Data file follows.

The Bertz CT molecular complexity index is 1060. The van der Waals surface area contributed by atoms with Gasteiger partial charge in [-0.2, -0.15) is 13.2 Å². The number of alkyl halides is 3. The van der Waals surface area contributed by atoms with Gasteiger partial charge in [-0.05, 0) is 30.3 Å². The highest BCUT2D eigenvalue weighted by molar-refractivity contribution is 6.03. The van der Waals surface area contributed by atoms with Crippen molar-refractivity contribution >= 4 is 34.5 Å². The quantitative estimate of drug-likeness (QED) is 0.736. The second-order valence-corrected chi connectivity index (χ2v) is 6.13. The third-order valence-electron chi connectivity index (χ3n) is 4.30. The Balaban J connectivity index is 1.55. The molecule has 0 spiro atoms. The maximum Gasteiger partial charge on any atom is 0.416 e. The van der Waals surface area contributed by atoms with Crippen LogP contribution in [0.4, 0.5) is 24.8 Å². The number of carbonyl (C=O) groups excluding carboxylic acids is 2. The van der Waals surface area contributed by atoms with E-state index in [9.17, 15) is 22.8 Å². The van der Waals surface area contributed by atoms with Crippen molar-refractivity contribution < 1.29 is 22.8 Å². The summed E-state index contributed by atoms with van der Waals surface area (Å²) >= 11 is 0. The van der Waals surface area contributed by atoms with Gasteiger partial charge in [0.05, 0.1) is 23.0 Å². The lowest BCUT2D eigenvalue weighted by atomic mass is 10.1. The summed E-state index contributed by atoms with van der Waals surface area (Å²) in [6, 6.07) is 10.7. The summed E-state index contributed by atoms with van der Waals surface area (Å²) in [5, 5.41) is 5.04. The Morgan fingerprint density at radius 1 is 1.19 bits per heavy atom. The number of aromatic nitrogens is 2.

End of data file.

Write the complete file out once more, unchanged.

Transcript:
The Bertz CT molecular complexity index is 1060. The van der Waals surface area contributed by atoms with Gasteiger partial charge in [-0.2, -0.15) is 13.2 Å². The number of alkyl halides is 3. The van der Waals surface area contributed by atoms with Gasteiger partial charge in [-0.05, 0) is 30.3 Å². The highest BCUT2D eigenvalue weighted by molar-refractivity contribution is 6.03. The van der Waals surface area contributed by atoms with Crippen molar-refractivity contribution >= 4 is 34.5 Å². The quantitative estimate of drug-likeness (QED) is 0.736. The second-order valence-corrected chi connectivity index (χ2v) is 6.13. The third-order valence-electron chi connectivity index (χ3n) is 4.30. The Balaban J connectivity index is 1.55. The molecule has 0 spiro atoms. The maximum Gasteiger partial charge on any atom is 0.416 e. The van der Waals surface area contributed by atoms with Crippen LogP contribution in [0.4, 0.5) is 24.8 Å². The number of carbonyl (C=O) groups excluding carboxylic acids is 2. The van der Waals surface area contributed by atoms with E-state index in [9.17, 15) is 22.8 Å². The van der Waals surface area contributed by atoms with Crippen molar-refractivity contribution < 1.29 is 22.8 Å². The summed E-state index contributed by atoms with van der Waals surface area (Å²) >= 11 is 0. The van der Waals surface area contributed by atoms with Gasteiger partial charge in [0.05, 0.1) is 23.0 Å². The lowest BCUT2D eigenvalue weighted by atomic mass is 10.1. The summed E-state index contributed by atoms with van der Waals surface area (Å²) in [6, 6.07) is 10.7. The summed E-state index contributed by atoms with van der Waals surface area (Å²) in [5, 5.41) is 5.04. The Morgan fingerprint density at radius 1 is 1.19 bits per heavy atom. The number of aromatic nitrogens is 2.